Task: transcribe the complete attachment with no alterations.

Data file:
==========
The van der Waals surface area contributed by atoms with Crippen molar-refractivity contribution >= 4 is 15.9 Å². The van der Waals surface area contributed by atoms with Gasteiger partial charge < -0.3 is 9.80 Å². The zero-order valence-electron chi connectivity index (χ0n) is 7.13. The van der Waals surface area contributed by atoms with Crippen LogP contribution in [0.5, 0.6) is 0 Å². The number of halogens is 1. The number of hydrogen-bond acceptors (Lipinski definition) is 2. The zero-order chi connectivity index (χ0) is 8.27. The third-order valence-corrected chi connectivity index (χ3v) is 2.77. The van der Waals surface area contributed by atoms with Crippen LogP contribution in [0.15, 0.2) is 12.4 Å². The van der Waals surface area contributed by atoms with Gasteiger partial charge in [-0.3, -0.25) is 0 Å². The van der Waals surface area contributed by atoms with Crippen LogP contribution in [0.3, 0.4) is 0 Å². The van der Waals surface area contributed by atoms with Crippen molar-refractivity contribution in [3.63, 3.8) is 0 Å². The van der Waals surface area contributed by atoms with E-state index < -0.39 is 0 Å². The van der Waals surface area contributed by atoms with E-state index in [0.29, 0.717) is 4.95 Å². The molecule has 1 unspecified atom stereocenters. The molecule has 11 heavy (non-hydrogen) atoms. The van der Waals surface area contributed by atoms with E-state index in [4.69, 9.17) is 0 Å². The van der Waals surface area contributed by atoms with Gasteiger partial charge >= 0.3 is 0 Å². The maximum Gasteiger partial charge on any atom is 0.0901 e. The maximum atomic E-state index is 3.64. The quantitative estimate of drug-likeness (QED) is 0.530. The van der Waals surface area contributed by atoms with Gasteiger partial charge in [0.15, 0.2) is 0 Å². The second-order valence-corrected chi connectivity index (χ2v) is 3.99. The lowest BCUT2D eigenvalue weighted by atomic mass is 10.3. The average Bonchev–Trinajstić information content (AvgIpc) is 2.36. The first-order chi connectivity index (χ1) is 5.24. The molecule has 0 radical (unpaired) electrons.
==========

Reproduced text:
The van der Waals surface area contributed by atoms with Crippen molar-refractivity contribution >= 4 is 15.9 Å². The van der Waals surface area contributed by atoms with Gasteiger partial charge < -0.3 is 9.80 Å². The zero-order valence-electron chi connectivity index (χ0n) is 7.13. The van der Waals surface area contributed by atoms with Crippen LogP contribution in [0.5, 0.6) is 0 Å². The number of halogens is 1. The number of hydrogen-bond acceptors (Lipinski definition) is 2. The zero-order chi connectivity index (χ0) is 8.27. The third-order valence-corrected chi connectivity index (χ3v) is 2.77. The van der Waals surface area contributed by atoms with Crippen LogP contribution in [0.15, 0.2) is 12.4 Å². The van der Waals surface area contributed by atoms with Gasteiger partial charge in [-0.3, -0.25) is 0 Å². The van der Waals surface area contributed by atoms with Crippen LogP contribution in [0.3, 0.4) is 0 Å². The van der Waals surface area contributed by atoms with Crippen molar-refractivity contribution in [3.63, 3.8) is 0 Å². The van der Waals surface area contributed by atoms with E-state index < -0.39 is 0 Å². The van der Waals surface area contributed by atoms with E-state index in [0.29, 0.717) is 4.95 Å². The molecule has 1 unspecified atom stereocenters. The molecule has 11 heavy (non-hydrogen) atoms. The van der Waals surface area contributed by atoms with E-state index in [4.69, 9.17) is 0 Å². The van der Waals surface area contributed by atoms with Gasteiger partial charge >= 0.3 is 0 Å². The maximum Gasteiger partial charge on any atom is 0.0901 e. The maximum atomic E-state index is 3.64. The quantitative estimate of drug-likeness (QED) is 0.530. The van der Waals surface area contributed by atoms with Gasteiger partial charge in [0.15, 0.2) is 0 Å². The second-order valence-corrected chi connectivity index (χ2v) is 3.99. The lowest BCUT2D eigenvalue weighted by atomic mass is 10.3. The average Bonchev–Trinajstić information content (AvgIpc) is 2.36. The first-order chi connectivity index (χ1) is 5.24. The molecule has 0 radical (unpaired) electrons.